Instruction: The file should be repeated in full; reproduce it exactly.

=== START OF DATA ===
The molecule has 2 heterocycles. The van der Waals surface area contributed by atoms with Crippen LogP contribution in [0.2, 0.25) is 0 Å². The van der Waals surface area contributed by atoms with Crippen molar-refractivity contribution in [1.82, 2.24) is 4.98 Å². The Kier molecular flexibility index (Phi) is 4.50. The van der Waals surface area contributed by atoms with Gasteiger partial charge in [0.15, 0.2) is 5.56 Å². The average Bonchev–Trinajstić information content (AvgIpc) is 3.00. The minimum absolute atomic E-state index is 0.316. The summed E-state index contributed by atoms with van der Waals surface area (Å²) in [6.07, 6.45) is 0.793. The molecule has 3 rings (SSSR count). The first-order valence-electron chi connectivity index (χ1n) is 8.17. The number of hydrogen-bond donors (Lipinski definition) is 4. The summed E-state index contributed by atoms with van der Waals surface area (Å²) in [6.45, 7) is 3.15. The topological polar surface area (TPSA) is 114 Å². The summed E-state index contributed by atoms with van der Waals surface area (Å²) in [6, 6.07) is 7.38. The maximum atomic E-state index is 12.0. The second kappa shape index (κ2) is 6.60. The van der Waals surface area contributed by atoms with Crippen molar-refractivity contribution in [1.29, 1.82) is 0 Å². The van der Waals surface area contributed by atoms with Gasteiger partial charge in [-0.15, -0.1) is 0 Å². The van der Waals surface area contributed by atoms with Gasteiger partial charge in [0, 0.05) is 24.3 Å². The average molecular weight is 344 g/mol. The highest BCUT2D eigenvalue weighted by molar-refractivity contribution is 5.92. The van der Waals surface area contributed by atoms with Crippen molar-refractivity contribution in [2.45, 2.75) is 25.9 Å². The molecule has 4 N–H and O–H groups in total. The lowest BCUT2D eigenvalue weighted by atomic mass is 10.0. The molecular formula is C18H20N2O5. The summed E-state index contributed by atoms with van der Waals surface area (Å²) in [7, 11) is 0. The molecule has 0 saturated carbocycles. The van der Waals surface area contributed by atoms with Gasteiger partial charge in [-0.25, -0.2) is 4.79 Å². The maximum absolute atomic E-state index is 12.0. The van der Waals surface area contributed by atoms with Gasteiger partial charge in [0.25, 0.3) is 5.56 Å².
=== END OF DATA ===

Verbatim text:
The molecule has 2 heterocycles. The van der Waals surface area contributed by atoms with Crippen LogP contribution in [0.2, 0.25) is 0 Å². The van der Waals surface area contributed by atoms with Crippen molar-refractivity contribution in [1.82, 2.24) is 4.98 Å². The Kier molecular flexibility index (Phi) is 4.50. The van der Waals surface area contributed by atoms with Gasteiger partial charge in [0.15, 0.2) is 5.56 Å². The average Bonchev–Trinajstić information content (AvgIpc) is 3.00. The minimum absolute atomic E-state index is 0.316. The summed E-state index contributed by atoms with van der Waals surface area (Å²) in [6.07, 6.45) is 0.793. The molecule has 3 rings (SSSR count). The first-order valence-electron chi connectivity index (χ1n) is 8.17. The number of hydrogen-bond donors (Lipinski definition) is 4. The summed E-state index contributed by atoms with van der Waals surface area (Å²) in [6.45, 7) is 3.15. The topological polar surface area (TPSA) is 114 Å². The summed E-state index contributed by atoms with van der Waals surface area (Å²) in [6, 6.07) is 7.38. The maximum atomic E-state index is 12.0. The second kappa shape index (κ2) is 6.60. The van der Waals surface area contributed by atoms with Crippen molar-refractivity contribution in [1.29, 1.82) is 0 Å². The van der Waals surface area contributed by atoms with Gasteiger partial charge in [-0.15, -0.1) is 0 Å². The van der Waals surface area contributed by atoms with Gasteiger partial charge in [0, 0.05) is 24.3 Å². The average molecular weight is 344 g/mol. The highest BCUT2D eigenvalue weighted by molar-refractivity contribution is 5.92. The van der Waals surface area contributed by atoms with Crippen molar-refractivity contribution in [2.45, 2.75) is 25.9 Å². The molecule has 4 N–H and O–H groups in total. The lowest BCUT2D eigenvalue weighted by atomic mass is 10.0. The molecular formula is C18H20N2O5. The summed E-state index contributed by atoms with van der Waals surface area (Å²) in [7, 11) is 0. The molecule has 0 saturated carbocycles. The van der Waals surface area contributed by atoms with Gasteiger partial charge in [-0.25, -0.2) is 4.79 Å². The maximum absolute atomic E-state index is 12.0. The van der Waals surface area contributed by atoms with Gasteiger partial charge in [0.25, 0.3) is 5.56 Å².